But if it had not been for Carol's health problems, her mother might never have become a famous writer. The reason was money. Pearl Buck needed a lot of it over the years to pay for her daughter's care. So she tried writing books about the subject she knew best. Her first novel was called "East Wind, West Wind."
      It tells the story of a Chinese girl who learns about the western world. But it was Pearl Buck's next book that made her famous and brought the money she needed.
      PEARL BUCK: "Now when I began to write, not having anything else to write about, I only knew China. And my first very successful book was "The Good Earth." I used to say to these young people, 'Why don't you write about your peasants? They are wonderful people.' And they would say, 'Oh nobody would be interested.' And so I said well I'm gonna write that book then. If none of you will do it, I will write it. So I wrote 'The Good Earth.'"
      "The Good Earth" became the top selling book in the United States in nineteen thirty-one and nineteen thirty-two. Pearl Buck won the Pulitzer Prize. She also received the William Dean Howells Medal from the American Academy of Arts and Letters. In nineteen thirty-seven, "The Good Earth" became an Oscar-winning motion picture. The next year, Pearl S. Buck was awarded the Nobel Prize in Literature.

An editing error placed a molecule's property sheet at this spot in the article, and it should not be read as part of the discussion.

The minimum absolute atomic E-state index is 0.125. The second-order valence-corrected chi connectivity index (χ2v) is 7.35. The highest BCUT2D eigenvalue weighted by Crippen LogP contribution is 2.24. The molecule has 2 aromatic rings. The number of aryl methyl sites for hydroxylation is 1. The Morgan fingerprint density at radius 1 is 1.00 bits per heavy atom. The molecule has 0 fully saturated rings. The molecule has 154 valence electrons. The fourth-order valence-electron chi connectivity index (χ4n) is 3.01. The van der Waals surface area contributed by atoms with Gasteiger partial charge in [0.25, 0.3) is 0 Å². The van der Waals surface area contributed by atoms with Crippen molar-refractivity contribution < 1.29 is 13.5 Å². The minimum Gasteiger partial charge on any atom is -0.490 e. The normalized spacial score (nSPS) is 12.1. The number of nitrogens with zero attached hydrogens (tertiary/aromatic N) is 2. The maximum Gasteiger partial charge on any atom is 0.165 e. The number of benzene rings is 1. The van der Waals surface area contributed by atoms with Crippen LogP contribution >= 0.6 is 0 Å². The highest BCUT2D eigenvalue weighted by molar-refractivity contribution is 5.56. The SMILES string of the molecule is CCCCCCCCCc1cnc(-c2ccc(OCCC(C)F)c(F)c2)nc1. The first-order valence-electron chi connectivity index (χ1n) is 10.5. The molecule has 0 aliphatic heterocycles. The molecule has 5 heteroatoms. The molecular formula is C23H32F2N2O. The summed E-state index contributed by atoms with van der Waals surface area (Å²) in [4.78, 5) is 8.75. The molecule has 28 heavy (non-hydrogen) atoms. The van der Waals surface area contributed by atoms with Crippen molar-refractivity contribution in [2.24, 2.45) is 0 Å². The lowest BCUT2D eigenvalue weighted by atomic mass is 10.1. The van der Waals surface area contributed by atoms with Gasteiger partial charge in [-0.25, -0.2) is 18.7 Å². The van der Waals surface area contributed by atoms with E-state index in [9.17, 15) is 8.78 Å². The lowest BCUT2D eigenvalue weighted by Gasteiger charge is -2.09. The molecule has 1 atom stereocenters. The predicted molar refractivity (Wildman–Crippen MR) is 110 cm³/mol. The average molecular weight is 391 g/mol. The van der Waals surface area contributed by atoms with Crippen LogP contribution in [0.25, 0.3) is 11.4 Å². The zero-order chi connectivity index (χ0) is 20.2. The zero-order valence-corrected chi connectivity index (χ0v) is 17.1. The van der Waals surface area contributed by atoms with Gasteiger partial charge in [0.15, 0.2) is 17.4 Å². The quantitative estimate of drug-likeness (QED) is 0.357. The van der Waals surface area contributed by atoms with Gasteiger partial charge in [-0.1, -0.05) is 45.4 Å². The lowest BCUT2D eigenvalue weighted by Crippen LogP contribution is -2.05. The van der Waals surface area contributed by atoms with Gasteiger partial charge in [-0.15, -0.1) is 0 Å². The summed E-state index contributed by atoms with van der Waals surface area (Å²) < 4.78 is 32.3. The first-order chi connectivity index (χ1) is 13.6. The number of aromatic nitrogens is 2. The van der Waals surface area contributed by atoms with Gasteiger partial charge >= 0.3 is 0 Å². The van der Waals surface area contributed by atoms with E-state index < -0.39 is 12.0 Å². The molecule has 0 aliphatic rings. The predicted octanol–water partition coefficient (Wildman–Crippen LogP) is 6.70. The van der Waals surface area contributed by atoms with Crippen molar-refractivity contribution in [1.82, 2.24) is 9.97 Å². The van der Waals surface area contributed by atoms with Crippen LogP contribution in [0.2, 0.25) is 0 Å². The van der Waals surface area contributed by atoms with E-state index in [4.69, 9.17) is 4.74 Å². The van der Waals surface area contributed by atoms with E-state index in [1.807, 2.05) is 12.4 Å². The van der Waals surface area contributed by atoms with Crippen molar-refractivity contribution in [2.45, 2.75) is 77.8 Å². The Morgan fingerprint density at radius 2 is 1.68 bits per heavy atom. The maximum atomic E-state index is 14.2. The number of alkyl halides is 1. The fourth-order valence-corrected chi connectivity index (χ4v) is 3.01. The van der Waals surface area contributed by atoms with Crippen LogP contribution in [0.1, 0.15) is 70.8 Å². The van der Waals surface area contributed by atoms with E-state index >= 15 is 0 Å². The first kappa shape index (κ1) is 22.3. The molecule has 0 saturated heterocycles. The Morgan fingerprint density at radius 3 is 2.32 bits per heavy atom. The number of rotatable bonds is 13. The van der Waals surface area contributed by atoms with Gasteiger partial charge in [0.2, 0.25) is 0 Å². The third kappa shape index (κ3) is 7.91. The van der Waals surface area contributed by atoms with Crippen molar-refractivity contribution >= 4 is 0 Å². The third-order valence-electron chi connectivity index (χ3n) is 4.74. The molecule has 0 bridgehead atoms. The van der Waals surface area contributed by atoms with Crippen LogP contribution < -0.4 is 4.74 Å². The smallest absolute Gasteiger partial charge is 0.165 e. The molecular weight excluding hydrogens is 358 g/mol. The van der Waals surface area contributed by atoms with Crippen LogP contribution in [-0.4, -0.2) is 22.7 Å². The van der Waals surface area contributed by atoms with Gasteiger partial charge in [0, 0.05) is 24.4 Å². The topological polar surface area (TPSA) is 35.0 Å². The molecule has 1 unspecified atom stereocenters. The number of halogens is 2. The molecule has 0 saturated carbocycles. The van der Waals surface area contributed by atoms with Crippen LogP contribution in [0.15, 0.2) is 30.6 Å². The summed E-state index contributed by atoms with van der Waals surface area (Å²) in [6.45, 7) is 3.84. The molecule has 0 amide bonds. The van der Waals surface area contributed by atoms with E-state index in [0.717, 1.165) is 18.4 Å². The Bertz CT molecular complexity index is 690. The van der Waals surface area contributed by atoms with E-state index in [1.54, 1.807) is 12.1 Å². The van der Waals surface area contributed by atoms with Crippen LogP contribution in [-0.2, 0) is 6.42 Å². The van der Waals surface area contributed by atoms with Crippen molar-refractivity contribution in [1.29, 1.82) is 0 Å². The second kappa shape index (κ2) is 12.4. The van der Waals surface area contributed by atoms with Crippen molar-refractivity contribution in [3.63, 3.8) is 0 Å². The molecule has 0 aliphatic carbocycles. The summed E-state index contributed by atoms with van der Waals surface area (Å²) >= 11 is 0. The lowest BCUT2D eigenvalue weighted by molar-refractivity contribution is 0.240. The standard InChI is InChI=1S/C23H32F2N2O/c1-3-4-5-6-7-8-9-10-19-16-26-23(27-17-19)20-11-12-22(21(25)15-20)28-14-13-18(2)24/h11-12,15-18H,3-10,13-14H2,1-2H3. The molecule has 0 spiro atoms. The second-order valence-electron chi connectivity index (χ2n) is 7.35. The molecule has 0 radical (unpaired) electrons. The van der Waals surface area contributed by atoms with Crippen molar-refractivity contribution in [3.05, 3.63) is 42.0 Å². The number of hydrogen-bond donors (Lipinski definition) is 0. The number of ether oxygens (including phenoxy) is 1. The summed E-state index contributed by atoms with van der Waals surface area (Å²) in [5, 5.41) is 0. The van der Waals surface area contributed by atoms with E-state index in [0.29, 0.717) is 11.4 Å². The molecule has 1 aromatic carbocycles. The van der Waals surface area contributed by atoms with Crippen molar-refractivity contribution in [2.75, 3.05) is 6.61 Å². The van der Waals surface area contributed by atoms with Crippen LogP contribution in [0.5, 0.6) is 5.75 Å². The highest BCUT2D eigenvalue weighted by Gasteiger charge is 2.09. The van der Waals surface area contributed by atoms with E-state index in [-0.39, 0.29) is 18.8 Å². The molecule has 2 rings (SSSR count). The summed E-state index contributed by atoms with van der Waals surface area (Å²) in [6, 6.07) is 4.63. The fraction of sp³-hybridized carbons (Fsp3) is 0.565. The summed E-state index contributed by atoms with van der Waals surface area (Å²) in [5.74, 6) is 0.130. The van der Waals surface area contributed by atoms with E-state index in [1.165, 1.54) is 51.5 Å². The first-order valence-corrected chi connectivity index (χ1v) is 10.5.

"The Good Earth" is the story of a poor Chinese man named Wang Lung. His wife is O-Lan. They work together very hard and finally make enough money to buy some land for a farm.
      After a time, they grow enough crops to feed their family well, with some left over to sell. Their lives improve greatly, and they are happy. But the good times do not last.
      For a long time it does not rain. The land dries up and no crops will grow. Many people starve to death. Wang sells all he owns, except the land. Once again his family is poor and hungry. They beg on the streets to survive. Wang fears that they will die. But just when it seems that the end is near, good luck arrives.

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      Poor people attack some rich people, hoping to get food and money. A crowd forces Wang into a rich man's home. The rich man fears Wang and gives him gold coins. With this new-found wealth, Wang and his family survive. Every chance he gets, he buys more land. After a while he is richer than he ever thought he would be. For the rest of his life, Wang finds happiness in owning land and raising crops. He tells his sons that after he dies, they must never sell their land.
      PEARL BUCK: "Now you couldn't imagine anything less interesting to Americans, you would say, than a book like 'The Good Earth.'? It came in the midst of depression times. And it was a comfort to the American people to know that there were people worse off than they were."